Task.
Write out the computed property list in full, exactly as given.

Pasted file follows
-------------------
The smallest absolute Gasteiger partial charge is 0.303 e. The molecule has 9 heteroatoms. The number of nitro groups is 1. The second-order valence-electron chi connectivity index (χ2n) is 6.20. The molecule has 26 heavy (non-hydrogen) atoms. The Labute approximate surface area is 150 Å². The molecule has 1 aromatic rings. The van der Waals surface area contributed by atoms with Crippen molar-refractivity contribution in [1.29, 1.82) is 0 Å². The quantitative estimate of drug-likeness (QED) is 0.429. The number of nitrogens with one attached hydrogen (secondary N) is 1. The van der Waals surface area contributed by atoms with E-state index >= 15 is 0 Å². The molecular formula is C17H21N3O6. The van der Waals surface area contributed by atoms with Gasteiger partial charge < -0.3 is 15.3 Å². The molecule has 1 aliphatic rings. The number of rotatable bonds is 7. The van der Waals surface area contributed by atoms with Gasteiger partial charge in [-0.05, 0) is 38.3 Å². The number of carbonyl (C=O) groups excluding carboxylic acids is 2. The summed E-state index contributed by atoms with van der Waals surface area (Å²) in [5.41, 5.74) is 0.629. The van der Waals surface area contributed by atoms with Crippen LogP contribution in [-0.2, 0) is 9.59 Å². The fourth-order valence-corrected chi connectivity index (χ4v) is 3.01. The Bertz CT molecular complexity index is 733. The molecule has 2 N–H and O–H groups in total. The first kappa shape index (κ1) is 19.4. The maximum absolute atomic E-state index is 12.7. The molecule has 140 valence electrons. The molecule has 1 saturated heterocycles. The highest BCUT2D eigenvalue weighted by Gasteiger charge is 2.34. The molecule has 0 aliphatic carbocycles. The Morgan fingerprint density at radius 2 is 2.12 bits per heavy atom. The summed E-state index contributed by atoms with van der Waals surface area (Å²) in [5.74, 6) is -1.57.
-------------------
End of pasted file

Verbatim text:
The smallest absolute Gasteiger partial charge is 0.303 e. The molecule has 9 heteroatoms. The number of nitro groups is 1. The second-order valence-electron chi connectivity index (χ2n) is 6.20. The molecule has 26 heavy (non-hydrogen) atoms. The Labute approximate surface area is 150 Å². The molecule has 1 aromatic rings. The van der Waals surface area contributed by atoms with Crippen molar-refractivity contribution in [1.29, 1.82) is 0 Å². The quantitative estimate of drug-likeness (QED) is 0.429. The number of nitrogens with one attached hydrogen (secondary N) is 1. The van der Waals surface area contributed by atoms with E-state index >= 15 is 0 Å². The molecular formula is C17H21N3O6. The van der Waals surface area contributed by atoms with Gasteiger partial charge < -0.3 is 15.3 Å². The molecule has 1 aliphatic rings. The number of rotatable bonds is 7. The van der Waals surface area contributed by atoms with Gasteiger partial charge in [-0.05, 0) is 38.3 Å². The number of carbonyl (C=O) groups excluding carboxylic acids is 2. The summed E-state index contributed by atoms with van der Waals surface area (Å²) in [5.41, 5.74) is 0.629. The van der Waals surface area contributed by atoms with Crippen LogP contribution in [-0.2, 0) is 9.59 Å². The fourth-order valence-corrected chi connectivity index (χ4v) is 3.01. The Bertz CT molecular complexity index is 733. The molecule has 2 N–H and O–H groups in total. The first kappa shape index (κ1) is 19.4. The maximum absolute atomic E-state index is 12.7. The molecule has 140 valence electrons. The molecule has 1 saturated heterocycles. The highest BCUT2D eigenvalue weighted by Gasteiger charge is 2.34. The molecule has 0 aliphatic carbocycles. The Morgan fingerprint density at radius 2 is 2.12 bits per heavy atom. The summed E-state index contributed by atoms with van der Waals surface area (Å²) in [5.74, 6) is -1.57.